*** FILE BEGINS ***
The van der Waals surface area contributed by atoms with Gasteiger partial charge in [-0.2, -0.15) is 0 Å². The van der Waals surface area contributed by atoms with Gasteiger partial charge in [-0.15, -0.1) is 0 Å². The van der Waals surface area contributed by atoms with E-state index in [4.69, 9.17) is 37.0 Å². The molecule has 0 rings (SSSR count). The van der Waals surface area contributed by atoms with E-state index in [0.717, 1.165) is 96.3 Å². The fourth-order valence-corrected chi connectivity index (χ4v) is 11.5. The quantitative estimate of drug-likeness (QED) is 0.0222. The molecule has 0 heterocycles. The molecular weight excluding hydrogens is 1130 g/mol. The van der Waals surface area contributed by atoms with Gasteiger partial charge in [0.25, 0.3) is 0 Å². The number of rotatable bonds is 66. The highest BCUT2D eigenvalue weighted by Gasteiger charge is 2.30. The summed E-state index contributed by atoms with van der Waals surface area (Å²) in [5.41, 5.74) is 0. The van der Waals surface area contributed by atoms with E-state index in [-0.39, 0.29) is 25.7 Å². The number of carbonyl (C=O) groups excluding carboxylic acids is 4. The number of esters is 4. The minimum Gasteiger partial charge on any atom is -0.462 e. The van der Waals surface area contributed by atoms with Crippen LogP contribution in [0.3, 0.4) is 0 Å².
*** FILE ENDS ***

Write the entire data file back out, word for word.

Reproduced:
The van der Waals surface area contributed by atoms with Gasteiger partial charge in [-0.2, -0.15) is 0 Å². The van der Waals surface area contributed by atoms with Gasteiger partial charge in [-0.15, -0.1) is 0 Å². The van der Waals surface area contributed by atoms with E-state index in [4.69, 9.17) is 37.0 Å². The molecule has 0 rings (SSSR count). The van der Waals surface area contributed by atoms with E-state index in [0.717, 1.165) is 96.3 Å². The fourth-order valence-corrected chi connectivity index (χ4v) is 11.5. The quantitative estimate of drug-likeness (QED) is 0.0222. The molecule has 0 heterocycles. The molecular weight excluding hydrogens is 1130 g/mol. The van der Waals surface area contributed by atoms with Gasteiger partial charge in [0.25, 0.3) is 0 Å². The number of rotatable bonds is 66. The highest BCUT2D eigenvalue weighted by Gasteiger charge is 2.30. The summed E-state index contributed by atoms with van der Waals surface area (Å²) in [5.41, 5.74) is 0. The van der Waals surface area contributed by atoms with E-state index in [-0.39, 0.29) is 25.7 Å². The number of carbonyl (C=O) groups excluding carboxylic acids is 4. The number of esters is 4. The minimum Gasteiger partial charge on any atom is -0.462 e. The van der Waals surface area contributed by atoms with Crippen LogP contribution in [0.3, 0.4) is 0 Å².